14 August 2023
Literary manuscripts from Southeast Asia on display
The British Library collections of manuscripts from Southeast Asia are especially rich in literary works, ranging from centuries-old epics deriving from Indian models, to innovative compositions in prose and poetry. In some regions literary manuscripts were designed to be read aloud to an audience, while in other places books were savoured in private. The written word aimed to enchant and soothe the soul, but usually also to instruct and improve the mind.
A selection of literary manuscripts from Southeast Asia is currently on display in the exhibitions case outside the Asian and African Studies Reading Room on the third floor of the British Library building at St Pancras in London. On the bottom shelf are two illustrated folding books in Thai and Burmese, and on the top shelf are texts written in Vietnamese and Malay.
Thai konlabot กลบท. Thailand, 19th century. British Library, Or. 16102, f. 9r
This folding book contains konlabot rhymes in the Thai language. Konlabot is a special form of Thai poetry going back to the classical work Chindamani (‘Jewel of Thought’), attributed to the Buddhist monk Horathibodi around 1670. Konlabot poetry is used in classical Thai literature to express emotions and the beauty of characters and scenes, but also to show the skill and intellect of the author. Rhymes are often presented in the shapes of animals, plants or natural settings, like the mythical golden hamsa bird in front of a cave.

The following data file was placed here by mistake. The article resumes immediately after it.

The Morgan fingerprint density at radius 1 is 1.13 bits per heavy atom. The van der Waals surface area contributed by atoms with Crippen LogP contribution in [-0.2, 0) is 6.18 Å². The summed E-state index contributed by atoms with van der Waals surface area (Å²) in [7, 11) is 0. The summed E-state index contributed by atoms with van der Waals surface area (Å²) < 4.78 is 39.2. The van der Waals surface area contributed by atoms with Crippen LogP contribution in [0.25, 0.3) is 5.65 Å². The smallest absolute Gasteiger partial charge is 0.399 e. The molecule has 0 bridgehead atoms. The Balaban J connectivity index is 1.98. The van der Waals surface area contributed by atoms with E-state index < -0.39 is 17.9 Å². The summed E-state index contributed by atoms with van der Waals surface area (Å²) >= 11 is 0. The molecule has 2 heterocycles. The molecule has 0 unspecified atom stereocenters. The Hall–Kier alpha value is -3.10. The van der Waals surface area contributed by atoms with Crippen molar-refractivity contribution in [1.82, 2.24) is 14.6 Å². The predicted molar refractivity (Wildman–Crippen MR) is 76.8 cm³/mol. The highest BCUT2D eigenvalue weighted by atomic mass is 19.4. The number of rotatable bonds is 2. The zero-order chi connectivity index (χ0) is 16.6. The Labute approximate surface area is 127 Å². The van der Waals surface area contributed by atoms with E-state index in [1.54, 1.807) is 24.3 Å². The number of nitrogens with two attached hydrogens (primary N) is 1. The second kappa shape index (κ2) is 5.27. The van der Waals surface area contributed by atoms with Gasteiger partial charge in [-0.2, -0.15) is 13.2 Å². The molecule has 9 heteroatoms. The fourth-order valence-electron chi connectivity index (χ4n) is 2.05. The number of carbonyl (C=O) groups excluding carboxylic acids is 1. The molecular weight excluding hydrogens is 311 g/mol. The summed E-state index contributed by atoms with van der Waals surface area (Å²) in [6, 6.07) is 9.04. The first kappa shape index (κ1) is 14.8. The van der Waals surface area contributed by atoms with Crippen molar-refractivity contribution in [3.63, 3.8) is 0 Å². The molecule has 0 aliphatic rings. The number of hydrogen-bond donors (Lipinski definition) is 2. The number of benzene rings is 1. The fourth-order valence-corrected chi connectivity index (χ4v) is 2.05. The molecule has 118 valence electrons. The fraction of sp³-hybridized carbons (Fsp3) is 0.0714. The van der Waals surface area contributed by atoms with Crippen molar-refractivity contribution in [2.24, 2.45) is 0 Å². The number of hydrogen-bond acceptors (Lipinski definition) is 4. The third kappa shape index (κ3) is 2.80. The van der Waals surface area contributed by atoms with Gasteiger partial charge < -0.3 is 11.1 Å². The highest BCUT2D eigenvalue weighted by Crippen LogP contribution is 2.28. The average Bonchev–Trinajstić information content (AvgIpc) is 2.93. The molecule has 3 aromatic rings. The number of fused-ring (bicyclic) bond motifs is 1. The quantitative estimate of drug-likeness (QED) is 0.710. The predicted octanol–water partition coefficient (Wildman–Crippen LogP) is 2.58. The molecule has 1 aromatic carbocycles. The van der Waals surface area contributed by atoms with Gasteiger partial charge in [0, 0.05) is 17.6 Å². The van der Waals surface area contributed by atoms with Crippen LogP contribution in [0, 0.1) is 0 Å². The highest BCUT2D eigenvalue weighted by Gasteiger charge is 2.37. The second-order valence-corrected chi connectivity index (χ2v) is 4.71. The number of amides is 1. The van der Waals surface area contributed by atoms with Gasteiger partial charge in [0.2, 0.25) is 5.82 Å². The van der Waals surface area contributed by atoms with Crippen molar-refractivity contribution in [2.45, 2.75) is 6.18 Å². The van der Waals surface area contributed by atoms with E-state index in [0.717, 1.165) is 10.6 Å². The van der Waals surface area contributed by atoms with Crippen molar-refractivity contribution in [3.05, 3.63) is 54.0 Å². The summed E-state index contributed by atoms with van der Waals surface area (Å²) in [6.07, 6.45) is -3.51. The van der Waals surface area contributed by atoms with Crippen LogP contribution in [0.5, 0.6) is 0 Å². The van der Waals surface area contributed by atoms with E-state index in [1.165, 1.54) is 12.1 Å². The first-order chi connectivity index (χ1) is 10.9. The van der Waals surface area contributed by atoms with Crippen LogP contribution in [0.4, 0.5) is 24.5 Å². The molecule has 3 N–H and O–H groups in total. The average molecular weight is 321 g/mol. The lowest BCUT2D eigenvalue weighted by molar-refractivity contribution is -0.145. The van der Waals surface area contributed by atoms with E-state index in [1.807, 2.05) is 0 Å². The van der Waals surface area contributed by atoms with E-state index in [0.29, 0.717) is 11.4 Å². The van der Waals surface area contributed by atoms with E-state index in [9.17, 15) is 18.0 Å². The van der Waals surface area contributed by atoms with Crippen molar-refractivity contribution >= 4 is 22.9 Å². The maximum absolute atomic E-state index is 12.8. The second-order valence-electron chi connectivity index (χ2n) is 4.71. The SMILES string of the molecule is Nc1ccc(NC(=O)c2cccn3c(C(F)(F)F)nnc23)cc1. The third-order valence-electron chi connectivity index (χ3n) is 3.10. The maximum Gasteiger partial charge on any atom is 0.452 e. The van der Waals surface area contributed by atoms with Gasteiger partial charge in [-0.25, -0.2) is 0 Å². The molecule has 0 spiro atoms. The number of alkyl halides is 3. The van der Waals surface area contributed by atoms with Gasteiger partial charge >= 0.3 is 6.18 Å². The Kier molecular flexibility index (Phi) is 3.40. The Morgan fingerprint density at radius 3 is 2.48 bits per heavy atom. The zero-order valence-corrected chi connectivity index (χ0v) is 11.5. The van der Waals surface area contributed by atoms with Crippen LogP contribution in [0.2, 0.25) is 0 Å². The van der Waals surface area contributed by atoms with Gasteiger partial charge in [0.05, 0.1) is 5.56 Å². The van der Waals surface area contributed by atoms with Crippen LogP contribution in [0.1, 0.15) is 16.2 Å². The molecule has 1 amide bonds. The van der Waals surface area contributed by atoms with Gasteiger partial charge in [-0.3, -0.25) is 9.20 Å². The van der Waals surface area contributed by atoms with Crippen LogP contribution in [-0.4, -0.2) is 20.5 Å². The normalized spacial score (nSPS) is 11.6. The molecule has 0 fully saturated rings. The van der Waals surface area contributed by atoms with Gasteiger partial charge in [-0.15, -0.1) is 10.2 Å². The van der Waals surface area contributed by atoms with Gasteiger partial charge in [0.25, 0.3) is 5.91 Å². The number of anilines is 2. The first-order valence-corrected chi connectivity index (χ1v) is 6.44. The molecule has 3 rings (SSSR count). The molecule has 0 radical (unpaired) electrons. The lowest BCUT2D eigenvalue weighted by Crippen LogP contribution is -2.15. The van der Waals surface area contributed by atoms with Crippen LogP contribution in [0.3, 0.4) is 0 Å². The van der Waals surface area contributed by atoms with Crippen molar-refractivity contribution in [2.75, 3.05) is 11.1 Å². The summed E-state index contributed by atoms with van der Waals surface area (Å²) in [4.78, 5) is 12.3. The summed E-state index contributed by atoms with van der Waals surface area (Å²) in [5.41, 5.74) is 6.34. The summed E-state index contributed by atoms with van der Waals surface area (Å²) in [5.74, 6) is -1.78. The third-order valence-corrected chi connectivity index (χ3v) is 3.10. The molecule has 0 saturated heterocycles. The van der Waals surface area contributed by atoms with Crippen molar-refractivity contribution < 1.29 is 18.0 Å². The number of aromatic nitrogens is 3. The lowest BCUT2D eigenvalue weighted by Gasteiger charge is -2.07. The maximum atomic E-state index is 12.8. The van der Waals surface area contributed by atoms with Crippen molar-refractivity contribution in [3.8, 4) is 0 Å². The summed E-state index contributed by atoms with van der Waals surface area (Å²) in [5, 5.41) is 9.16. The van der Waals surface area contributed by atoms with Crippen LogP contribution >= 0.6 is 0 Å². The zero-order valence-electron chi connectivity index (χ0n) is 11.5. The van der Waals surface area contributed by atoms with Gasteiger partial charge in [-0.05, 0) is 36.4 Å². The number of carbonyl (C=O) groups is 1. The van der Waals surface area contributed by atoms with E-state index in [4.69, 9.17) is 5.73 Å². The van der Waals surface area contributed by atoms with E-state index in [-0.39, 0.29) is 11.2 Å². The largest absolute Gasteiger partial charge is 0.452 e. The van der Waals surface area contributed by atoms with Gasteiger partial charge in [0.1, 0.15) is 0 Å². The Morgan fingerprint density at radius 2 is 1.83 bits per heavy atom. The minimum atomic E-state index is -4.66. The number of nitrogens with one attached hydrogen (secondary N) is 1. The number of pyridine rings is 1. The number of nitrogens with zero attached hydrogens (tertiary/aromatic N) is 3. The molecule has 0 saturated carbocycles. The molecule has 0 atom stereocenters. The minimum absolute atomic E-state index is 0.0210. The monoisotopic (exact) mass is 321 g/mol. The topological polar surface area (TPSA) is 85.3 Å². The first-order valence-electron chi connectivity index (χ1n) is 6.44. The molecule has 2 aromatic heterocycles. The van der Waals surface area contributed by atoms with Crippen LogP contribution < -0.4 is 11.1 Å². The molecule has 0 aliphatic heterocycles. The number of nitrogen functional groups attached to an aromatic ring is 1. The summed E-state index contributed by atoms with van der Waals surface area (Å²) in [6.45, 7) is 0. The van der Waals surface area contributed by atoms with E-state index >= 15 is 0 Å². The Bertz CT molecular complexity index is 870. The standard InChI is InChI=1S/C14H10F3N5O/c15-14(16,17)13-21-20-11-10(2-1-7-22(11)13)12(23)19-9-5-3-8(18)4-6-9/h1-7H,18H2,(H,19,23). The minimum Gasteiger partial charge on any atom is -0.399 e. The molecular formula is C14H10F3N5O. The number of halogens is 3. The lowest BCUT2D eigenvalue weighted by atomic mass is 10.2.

Ramayana in Burmese. Myanmar (Burma), late 19th century. British Library, Or. 14178, f. 8r
The great Indian epic Ramayana is known in Burmese as Yama Zatdaw. This beautiful illustrated folding book depicts the episode when Rama (with green face), his wife Sita and and his brother Lakshmana are living in exile. The demon king Ravana plots to abduct Sita by sending one of his demons in the form of a golden deer. Sita begs Rama to catch the golden deer for her (left), and so he leaves Sita under the protection of Lakshmana and goes off to shoot the golden deer with his bow and arrow (right).
Vietnamese tuông plays. Vietnam, mid-19th century. British Library, Or. 8218, vol. 1, f. 2r
‘Life story of Song Ciming zhuan’ is one of 46 tuông plays from a ten-volume set possibly written in Hue, the capital of Vietnam in the 19th century. Tuông, or classical Vietnamese theatre, is believed to have originated through Chinese influence in the 13th century. It became especially popular during the Nguyên dynasty (1802-1945), when emperors and high-ranking mandarins became patrons of troupes and had performances given in their private chambers.
Malay tale of Muhammad Hanafiah. Penang, 1805. British Library, MSS Malay B.6, ff. 1v-2r
Translated from a Persian original probably in the 15th century, the Malay Hikayat Muhammad Hanafiah tells of heroic battles waged in the name of Islam, and this story came to epitomise valour in battle. In a famous episode in the Sejarah Melayu, the chronicle of the great kingdom of Melaka, the night before Melaka was attacked by the Portuguese in 1511, the young knights sent a message to the sultan requesting the recitation of the Hikayat Muhammad Hanafiah to give them courage.
All the manuscripts shown here have been digitised, and can be read fully on the Digitised Manuscripts website.